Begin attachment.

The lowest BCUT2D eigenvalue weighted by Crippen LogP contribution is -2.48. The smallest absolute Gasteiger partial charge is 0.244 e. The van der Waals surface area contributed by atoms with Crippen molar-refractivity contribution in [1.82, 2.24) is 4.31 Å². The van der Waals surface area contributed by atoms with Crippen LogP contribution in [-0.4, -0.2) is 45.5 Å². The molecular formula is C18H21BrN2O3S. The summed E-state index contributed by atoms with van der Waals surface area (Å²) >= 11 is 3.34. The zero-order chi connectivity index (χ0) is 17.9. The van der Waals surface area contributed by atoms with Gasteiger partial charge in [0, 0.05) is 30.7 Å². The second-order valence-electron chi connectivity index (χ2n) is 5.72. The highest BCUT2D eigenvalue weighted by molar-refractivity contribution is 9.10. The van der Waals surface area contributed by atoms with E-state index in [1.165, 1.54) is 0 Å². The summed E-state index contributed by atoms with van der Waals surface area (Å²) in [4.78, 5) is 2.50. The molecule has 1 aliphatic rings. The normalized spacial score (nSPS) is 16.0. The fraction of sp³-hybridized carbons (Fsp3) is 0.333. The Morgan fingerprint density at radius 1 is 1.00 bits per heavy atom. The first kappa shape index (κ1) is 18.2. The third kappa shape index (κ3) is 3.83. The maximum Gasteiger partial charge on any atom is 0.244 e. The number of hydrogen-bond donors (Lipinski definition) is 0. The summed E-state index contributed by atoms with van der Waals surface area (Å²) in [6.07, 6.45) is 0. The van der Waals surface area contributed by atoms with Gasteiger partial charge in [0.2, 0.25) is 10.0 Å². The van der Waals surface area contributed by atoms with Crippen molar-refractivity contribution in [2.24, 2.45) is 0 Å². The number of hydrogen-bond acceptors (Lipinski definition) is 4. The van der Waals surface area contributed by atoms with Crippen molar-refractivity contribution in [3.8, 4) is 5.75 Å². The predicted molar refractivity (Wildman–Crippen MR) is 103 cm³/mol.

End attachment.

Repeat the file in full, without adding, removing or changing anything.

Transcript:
The lowest BCUT2D eigenvalue weighted by Crippen LogP contribution is -2.48. The smallest absolute Gasteiger partial charge is 0.244 e. The van der Waals surface area contributed by atoms with Crippen molar-refractivity contribution in [1.82, 2.24) is 4.31 Å². The van der Waals surface area contributed by atoms with Crippen LogP contribution in [-0.4, -0.2) is 45.5 Å². The molecular formula is C18H21BrN2O3S. The summed E-state index contributed by atoms with van der Waals surface area (Å²) >= 11 is 3.34. The zero-order chi connectivity index (χ0) is 17.9. The van der Waals surface area contributed by atoms with Gasteiger partial charge in [0, 0.05) is 30.7 Å². The second-order valence-electron chi connectivity index (χ2n) is 5.72. The highest BCUT2D eigenvalue weighted by molar-refractivity contribution is 9.10. The van der Waals surface area contributed by atoms with E-state index in [1.165, 1.54) is 0 Å². The summed E-state index contributed by atoms with van der Waals surface area (Å²) in [4.78, 5) is 2.50. The molecule has 1 aliphatic rings. The normalized spacial score (nSPS) is 16.0. The fraction of sp³-hybridized carbons (Fsp3) is 0.333. The Morgan fingerprint density at radius 1 is 1.00 bits per heavy atom. The first kappa shape index (κ1) is 18.2. The third kappa shape index (κ3) is 3.83. The maximum Gasteiger partial charge on any atom is 0.244 e. The number of hydrogen-bond donors (Lipinski definition) is 0. The summed E-state index contributed by atoms with van der Waals surface area (Å²) in [6.07, 6.45) is 0. The van der Waals surface area contributed by atoms with Gasteiger partial charge in [0.2, 0.25) is 10.0 Å². The van der Waals surface area contributed by atoms with Crippen molar-refractivity contribution in [2.24, 2.45) is 0 Å². The number of hydrogen-bond acceptors (Lipinski definition) is 4. The van der Waals surface area contributed by atoms with Crippen molar-refractivity contribution in [3.8, 4) is 5.75 Å². The predicted molar refractivity (Wildman–Crippen MR) is 103 cm³/mol.